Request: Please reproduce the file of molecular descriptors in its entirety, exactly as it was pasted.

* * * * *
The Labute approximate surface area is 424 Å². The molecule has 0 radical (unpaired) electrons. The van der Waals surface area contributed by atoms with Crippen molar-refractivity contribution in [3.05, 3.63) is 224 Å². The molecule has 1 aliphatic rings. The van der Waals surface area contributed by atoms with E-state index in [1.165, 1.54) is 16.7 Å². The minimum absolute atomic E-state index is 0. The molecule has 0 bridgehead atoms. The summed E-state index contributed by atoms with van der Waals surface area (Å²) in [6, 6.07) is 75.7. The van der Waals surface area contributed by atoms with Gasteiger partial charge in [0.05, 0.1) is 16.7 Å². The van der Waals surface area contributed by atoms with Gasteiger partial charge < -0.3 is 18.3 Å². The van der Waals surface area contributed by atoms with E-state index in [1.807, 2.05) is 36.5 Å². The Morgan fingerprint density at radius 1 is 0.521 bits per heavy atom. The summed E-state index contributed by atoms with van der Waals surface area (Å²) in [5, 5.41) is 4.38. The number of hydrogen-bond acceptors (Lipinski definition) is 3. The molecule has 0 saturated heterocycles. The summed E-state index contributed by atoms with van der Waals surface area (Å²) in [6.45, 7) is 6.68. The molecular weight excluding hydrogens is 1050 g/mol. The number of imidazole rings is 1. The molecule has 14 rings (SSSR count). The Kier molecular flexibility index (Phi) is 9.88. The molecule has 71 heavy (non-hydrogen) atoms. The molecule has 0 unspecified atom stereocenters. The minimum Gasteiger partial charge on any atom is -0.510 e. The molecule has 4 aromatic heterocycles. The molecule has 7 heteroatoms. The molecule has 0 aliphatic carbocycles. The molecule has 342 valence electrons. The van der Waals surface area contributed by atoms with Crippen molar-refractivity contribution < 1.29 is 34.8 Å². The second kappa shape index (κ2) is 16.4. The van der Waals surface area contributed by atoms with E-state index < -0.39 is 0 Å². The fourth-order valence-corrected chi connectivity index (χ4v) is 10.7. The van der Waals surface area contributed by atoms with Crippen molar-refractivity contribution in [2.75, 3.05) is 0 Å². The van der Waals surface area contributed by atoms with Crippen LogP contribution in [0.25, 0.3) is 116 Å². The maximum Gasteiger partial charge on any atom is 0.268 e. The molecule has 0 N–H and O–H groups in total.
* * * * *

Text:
The Labute approximate surface area is 424 Å². The molecule has 0 radical (unpaired) electrons. The van der Waals surface area contributed by atoms with Crippen molar-refractivity contribution in [3.05, 3.63) is 224 Å². The molecule has 1 aliphatic rings. The van der Waals surface area contributed by atoms with E-state index in [1.165, 1.54) is 16.7 Å². The minimum absolute atomic E-state index is 0. The molecule has 0 bridgehead atoms. The summed E-state index contributed by atoms with van der Waals surface area (Å²) in [6, 6.07) is 75.7. The van der Waals surface area contributed by atoms with Gasteiger partial charge in [0.05, 0.1) is 16.7 Å². The van der Waals surface area contributed by atoms with Gasteiger partial charge < -0.3 is 18.3 Å². The van der Waals surface area contributed by atoms with E-state index in [1.807, 2.05) is 36.5 Å². The Morgan fingerprint density at radius 1 is 0.521 bits per heavy atom. The summed E-state index contributed by atoms with van der Waals surface area (Å²) in [5, 5.41) is 4.38. The number of hydrogen-bond acceptors (Lipinski definition) is 3. The molecule has 0 saturated heterocycles. The summed E-state index contributed by atoms with van der Waals surface area (Å²) in [6.45, 7) is 6.68. The molecular weight excluding hydrogens is 1050 g/mol. The number of imidazole rings is 1. The molecule has 14 rings (SSSR count). The Kier molecular flexibility index (Phi) is 9.88. The molecule has 71 heavy (non-hydrogen) atoms. The molecule has 0 unspecified atom stereocenters. The minimum Gasteiger partial charge on any atom is -0.510 e. The molecule has 4 aromatic heterocycles. The molecule has 7 heteroatoms. The molecule has 0 aliphatic carbocycles. The molecule has 342 valence electrons. The van der Waals surface area contributed by atoms with Crippen molar-refractivity contribution < 1.29 is 34.8 Å². The second kappa shape index (κ2) is 16.4. The van der Waals surface area contributed by atoms with E-state index < -0.39 is 0 Å². The fourth-order valence-corrected chi connectivity index (χ4v) is 10.7. The van der Waals surface area contributed by atoms with Crippen molar-refractivity contribution in [2.75, 3.05) is 0 Å². The van der Waals surface area contributed by atoms with Crippen LogP contribution in [0.25, 0.3) is 116 Å². The maximum Gasteiger partial charge on any atom is 0.268 e. The molecule has 0 N–H and O–H groups in total.